Some teachers and education professionals aren’t waiting for policymakers to compensate them fairly. They are simply picking up side hustles, and others are turning their passions into businesses.
According to the National Center for Education Statistics, nearly 60% of public school teachers supplement their teaching salary with income through other jobs.
Simply put, having a side hustle is very real for many teachers across the country. Teachers are five times more likely to have a side gig than other full-time employees.
Gwen Guthrie famously sang “Ain’t Nothin Going on But the Rent.” And it’s true, Rising costs — for things like gas, groceries, and housing — combined with their low teacher salaries, have driven teachers to seek out supplemental income from second jobs. One in four teachers reported working 10 or more hours per week at an alternate job to augment their teacher salary, and 8% reported working more than 20 extra hours at another job.
The alternative — struggling financially as a low-paid educator — is taking a mental health toll on Black educators.
In a survey of over 2,600 teachers about what it’s like to be a teacher in 2023, the research found that although teaching “wasn’t the top-rated job-related stress for Black teachers, they were the most likely to say that their low salary was a source of stress.”
Teaching by Day, Waitressing at Night
Wizelie St. Jean, operations coordinator for a founding school in Brooklyn, has progressed through the education profession, beginning her career as a daycare school teacher. From the time she could remember, she kept a side hustle to fund her lifestyle outside of bills and work, she tells Word In Black.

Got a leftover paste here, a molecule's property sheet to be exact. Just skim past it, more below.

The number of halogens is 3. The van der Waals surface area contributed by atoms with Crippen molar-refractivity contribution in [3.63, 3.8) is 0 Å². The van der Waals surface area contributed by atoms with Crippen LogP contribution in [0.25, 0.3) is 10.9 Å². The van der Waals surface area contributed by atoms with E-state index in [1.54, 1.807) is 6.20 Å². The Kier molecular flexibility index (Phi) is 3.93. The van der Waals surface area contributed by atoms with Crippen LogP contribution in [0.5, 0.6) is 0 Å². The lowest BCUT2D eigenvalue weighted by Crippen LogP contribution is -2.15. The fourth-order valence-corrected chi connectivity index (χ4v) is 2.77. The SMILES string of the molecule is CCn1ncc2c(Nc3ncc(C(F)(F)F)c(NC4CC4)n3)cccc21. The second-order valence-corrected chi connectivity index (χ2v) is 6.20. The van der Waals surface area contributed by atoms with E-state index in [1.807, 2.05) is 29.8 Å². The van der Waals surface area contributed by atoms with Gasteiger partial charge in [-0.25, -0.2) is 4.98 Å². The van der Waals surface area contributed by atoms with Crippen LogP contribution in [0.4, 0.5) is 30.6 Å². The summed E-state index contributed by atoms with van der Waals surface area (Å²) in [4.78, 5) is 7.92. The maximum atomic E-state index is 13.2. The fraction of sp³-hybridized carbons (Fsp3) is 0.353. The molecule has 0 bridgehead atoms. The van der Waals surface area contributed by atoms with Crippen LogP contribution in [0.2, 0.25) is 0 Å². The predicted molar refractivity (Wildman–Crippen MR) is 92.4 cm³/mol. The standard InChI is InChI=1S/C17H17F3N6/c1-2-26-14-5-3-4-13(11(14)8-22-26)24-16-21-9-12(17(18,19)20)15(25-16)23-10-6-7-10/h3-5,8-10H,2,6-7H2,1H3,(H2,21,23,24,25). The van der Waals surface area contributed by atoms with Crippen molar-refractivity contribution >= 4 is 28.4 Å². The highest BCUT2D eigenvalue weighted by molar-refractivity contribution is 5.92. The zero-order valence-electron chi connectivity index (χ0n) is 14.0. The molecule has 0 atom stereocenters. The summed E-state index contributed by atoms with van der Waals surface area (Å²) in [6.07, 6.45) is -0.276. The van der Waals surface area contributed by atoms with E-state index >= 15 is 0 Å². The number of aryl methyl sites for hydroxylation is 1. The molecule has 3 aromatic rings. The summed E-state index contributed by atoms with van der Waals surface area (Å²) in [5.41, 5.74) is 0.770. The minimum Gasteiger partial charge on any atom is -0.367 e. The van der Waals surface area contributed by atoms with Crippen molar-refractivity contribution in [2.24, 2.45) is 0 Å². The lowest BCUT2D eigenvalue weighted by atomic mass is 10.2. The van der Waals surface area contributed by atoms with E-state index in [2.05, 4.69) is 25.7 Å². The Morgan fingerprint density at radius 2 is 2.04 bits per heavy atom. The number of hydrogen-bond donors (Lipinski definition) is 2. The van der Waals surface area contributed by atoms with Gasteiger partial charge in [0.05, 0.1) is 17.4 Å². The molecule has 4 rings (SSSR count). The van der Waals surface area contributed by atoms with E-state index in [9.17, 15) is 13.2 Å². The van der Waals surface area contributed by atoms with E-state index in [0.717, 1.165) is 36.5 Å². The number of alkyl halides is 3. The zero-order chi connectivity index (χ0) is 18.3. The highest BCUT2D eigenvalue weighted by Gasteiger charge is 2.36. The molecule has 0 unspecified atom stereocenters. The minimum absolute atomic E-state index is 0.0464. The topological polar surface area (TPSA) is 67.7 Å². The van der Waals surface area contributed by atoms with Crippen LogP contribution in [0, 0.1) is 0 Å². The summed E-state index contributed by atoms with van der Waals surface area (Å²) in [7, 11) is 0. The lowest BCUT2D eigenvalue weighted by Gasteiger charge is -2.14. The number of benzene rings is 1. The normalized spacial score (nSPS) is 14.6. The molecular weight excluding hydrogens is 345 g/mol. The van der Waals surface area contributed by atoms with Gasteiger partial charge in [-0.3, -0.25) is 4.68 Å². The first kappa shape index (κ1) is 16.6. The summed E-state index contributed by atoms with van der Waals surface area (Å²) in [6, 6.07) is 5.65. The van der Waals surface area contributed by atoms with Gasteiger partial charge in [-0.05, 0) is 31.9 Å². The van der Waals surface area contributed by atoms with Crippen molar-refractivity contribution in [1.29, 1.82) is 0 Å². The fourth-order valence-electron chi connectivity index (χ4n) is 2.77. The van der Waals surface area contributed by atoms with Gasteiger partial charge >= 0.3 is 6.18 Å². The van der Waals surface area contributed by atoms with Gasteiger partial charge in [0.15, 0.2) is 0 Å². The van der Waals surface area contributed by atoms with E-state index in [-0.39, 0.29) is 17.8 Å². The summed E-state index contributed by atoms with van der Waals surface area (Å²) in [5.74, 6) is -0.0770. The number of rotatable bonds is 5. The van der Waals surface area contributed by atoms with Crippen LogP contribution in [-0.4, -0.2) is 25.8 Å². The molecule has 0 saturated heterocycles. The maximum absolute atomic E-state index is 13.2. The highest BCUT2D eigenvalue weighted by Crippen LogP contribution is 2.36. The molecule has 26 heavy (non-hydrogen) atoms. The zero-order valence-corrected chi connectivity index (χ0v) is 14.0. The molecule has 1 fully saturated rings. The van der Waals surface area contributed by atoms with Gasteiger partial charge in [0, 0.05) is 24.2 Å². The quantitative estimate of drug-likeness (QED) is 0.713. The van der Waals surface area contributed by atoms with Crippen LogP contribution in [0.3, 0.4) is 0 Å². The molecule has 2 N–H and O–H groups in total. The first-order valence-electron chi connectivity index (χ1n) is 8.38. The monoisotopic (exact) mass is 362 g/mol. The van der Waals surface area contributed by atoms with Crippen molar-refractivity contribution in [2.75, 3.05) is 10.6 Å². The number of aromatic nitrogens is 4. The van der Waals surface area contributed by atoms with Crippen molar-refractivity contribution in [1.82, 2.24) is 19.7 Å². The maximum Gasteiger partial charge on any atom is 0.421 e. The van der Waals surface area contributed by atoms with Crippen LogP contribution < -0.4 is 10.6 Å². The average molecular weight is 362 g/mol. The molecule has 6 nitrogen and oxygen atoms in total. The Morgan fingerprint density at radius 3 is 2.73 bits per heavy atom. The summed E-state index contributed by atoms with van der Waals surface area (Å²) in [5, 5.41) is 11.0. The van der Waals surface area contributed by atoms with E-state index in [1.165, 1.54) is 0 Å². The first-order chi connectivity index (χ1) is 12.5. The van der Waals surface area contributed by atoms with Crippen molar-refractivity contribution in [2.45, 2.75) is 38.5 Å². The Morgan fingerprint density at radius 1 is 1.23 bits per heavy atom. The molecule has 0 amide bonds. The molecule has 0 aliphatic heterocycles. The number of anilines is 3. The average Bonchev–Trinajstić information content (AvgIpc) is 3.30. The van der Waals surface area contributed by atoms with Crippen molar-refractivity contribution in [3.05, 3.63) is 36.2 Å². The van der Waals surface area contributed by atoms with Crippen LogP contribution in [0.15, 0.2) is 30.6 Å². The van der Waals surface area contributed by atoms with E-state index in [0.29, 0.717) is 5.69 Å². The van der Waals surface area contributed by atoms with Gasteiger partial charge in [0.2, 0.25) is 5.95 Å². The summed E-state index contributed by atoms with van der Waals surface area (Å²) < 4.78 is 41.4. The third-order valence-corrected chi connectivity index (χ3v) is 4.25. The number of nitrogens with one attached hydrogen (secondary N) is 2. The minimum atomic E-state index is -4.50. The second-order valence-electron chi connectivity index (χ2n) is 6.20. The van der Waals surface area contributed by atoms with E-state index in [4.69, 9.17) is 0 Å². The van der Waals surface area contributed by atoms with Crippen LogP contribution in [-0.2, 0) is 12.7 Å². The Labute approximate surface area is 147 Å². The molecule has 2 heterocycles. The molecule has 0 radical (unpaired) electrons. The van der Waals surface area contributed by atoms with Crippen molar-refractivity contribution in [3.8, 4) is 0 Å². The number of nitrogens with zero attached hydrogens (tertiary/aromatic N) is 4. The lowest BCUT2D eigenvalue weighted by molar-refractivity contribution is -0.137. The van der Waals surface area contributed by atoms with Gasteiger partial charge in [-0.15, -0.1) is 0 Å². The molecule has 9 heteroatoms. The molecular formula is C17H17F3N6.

“I used to work as a teacher’s assistant, and I also used to waitress on Fridays,” St. Jean says. “I used to teach from 7:45 to 4:00, and then I would go to Fridays for 5:30, 6:00.”
Although having both jobs limited St. Jean’s sleep and social schedule, she says doing so offered her both the opportunities and luxuries that just working as a teacher could not.
“It was a personal decision,” she says. “I like nice things, so to keep up with my lifestyle, I decided to get another job, and Fridays gave me that opportunity.”
St. Jean worked at T.G.I. Fridays for roughly five years of her education career and made an additional $3,000, “or more,” a month, she tells Word In Black. Despite her love and passion for children, St. Jean decided to transition out of the classroom, to more behind-the-scene roles in education to compensate for her low teaching salary while still staying in the schools.
A Passion-Driven Side Hustle
Antonio Griffin, a music teacher in the Ferguson-Florissant school district in St. Louis, teaches preschool through second graders.
“I left high school knowing I wanted to do something related to music,” he tells Word In Black. “During the day, I teach music to kids. Once that’s over, it doesn’t stop. My side hustle begins right away.”
Griffin is also a music producer, so he works on music for others, writes lyrics, or performs at gigs to bring in extra cash. He says people around him even laugh at him sometimes because he’s always on the go, even outside of teaching his babies.
“It’s a lot of work, and it’s constant. I never get a break. I never have a chance to just sit back and play a video game or watch a show for real,” Griffin says.
Unlike St. Jean, Griffin isn’t choosing his side hustle solely to make additional income, but rather to keep his passions alive and excited.
Extra Money Pays for Work Supplies
Aside from providing for themselves outside the classroom, teachers also often have to provide for their student’s needs or buy classroom supplies.
On average, teachers have spent $687 of their own money in the last year to stock their classrooms, with 40% of teachers reporting they’re spending more on classroom supplies than they had before the pandemic. This is money that comes from their already low salaries.
“Teachers that work in the education field don’t get paid for what they do,” St. Jean says. “We deal with a lot. We are basically molding future presidents, or people that are going to actually be actors, make a difference to this world. We mold them, so yeah, I feel like we definitely deserve more money.”
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